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Mol Gen Genet. 1992 Jul;234(1):89-96.

A flower-specific cDNA encoding a novel thionin in tobacco.

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Department of Biology, Yale University, New Haven, CT 06511.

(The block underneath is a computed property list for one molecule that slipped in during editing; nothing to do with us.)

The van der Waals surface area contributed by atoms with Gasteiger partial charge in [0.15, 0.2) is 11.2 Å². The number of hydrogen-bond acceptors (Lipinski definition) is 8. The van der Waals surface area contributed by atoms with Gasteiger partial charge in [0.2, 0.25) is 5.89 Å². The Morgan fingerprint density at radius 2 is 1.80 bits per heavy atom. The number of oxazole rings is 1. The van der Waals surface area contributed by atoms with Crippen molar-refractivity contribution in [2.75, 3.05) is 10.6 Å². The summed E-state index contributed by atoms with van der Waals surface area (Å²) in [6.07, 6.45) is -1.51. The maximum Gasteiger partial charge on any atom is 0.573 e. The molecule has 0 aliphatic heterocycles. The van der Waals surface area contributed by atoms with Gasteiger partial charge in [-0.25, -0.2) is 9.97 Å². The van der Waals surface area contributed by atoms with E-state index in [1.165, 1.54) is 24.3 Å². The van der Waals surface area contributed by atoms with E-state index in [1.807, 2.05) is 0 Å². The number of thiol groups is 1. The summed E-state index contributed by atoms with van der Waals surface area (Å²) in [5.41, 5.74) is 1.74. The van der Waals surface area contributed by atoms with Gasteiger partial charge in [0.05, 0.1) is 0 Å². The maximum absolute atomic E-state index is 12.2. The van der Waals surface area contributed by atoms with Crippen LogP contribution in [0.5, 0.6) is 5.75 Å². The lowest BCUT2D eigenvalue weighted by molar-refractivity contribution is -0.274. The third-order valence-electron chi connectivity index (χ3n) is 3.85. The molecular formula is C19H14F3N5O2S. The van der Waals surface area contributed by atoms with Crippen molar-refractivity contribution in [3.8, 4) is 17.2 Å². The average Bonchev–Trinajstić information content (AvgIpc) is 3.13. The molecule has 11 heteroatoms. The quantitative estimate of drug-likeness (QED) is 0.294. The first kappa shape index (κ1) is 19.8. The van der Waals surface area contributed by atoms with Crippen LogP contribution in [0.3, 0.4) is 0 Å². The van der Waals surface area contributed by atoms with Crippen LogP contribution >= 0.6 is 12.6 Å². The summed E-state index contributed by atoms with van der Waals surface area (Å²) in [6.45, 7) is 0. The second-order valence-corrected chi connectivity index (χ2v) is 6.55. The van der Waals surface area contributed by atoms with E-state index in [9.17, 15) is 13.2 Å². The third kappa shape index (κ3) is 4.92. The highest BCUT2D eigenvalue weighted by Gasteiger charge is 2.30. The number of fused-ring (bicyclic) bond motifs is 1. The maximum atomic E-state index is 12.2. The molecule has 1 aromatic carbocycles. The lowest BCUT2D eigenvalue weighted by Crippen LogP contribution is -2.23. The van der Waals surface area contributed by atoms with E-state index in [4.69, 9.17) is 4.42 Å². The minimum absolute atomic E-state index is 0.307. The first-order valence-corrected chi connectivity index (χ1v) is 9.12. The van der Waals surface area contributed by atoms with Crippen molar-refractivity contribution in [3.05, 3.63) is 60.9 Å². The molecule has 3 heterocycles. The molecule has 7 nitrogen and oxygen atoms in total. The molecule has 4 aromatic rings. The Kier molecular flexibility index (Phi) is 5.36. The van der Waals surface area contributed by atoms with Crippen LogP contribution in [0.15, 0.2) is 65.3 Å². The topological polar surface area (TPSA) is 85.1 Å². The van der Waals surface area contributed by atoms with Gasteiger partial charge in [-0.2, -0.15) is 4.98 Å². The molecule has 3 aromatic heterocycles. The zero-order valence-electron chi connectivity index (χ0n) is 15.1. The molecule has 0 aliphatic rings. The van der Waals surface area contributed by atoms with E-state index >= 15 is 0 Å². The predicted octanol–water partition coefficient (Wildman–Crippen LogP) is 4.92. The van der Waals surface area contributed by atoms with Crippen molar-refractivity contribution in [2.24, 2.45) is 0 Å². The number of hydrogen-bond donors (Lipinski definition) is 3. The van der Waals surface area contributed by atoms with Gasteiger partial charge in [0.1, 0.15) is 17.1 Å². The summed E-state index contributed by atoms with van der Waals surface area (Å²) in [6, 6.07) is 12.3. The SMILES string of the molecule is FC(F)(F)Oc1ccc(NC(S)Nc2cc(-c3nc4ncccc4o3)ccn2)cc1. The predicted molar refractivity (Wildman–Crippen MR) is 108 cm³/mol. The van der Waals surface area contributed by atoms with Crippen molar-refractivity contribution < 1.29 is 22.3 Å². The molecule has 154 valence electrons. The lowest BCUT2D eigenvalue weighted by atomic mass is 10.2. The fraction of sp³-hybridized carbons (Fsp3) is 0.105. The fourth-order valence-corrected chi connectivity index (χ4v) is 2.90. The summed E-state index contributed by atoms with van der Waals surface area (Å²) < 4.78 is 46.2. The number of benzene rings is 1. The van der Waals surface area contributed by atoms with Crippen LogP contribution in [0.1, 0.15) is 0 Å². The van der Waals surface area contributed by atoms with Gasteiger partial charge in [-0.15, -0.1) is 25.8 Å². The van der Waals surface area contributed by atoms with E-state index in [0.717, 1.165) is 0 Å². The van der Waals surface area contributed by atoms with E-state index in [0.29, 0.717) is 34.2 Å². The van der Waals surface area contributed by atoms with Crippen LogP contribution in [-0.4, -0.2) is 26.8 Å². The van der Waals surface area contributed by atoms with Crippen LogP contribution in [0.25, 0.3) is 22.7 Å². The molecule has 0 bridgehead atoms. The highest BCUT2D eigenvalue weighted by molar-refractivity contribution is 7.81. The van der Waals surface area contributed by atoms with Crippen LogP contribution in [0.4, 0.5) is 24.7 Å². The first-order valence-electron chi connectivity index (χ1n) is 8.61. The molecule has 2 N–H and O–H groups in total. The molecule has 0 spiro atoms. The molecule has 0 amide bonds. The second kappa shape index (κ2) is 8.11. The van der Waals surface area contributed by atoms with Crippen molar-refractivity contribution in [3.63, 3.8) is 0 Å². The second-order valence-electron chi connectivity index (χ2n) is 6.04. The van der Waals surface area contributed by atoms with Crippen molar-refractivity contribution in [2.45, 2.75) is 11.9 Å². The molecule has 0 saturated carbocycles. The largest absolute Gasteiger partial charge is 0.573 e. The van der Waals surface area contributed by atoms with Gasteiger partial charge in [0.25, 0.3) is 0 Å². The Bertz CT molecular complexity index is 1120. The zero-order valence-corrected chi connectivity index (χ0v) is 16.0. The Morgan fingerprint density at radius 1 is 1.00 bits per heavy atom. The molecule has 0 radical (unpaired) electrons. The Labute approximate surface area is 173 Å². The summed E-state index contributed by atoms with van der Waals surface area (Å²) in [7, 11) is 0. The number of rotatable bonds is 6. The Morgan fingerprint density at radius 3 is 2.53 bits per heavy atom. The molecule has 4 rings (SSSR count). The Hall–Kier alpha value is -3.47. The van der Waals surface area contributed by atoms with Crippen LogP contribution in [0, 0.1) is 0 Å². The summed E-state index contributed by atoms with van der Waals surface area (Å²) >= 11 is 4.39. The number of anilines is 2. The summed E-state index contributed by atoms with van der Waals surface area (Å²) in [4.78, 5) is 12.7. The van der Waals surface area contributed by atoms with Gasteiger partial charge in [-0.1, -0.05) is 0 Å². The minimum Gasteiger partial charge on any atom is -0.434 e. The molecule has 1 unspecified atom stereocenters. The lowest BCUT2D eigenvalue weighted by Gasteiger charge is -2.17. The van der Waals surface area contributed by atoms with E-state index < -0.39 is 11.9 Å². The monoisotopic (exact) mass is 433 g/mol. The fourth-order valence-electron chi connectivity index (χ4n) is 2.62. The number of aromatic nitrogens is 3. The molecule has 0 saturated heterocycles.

We isolated a flower-specific cDNA, FST (flower-specific thionin), which encodes a novel thionin from tobacco. Thionins are basic and cysteine (Cys)-rich, low molecular weight proteins found in many plants. They are believed to play a role in plant defense against pathogens. The central domain of the FST protein shares homology with three gamma-thionins. Like other thionin precursors, the FST protein has an N-terminal domain characteristic of a signal peptide and an acidic C-terminal domain. FST mRNA accumulates specifically in developing flowers and its level drops as flowers mature. Transcripts are present in petals, stamens and pistil but are not detectable in sepals. In situ hybridization revealed that FST mRNA is most abundant in the epidermal cells along the adaxial surface of petals, and in the surface cell layers of the carpel and anther walls. If the FST protein indeed has a protective role in flowers, this pattern of spatial distribution of FST mRNA would appear to maximize this effect on the two internal reproductive whorls. A possible biological role for FST is discussed.

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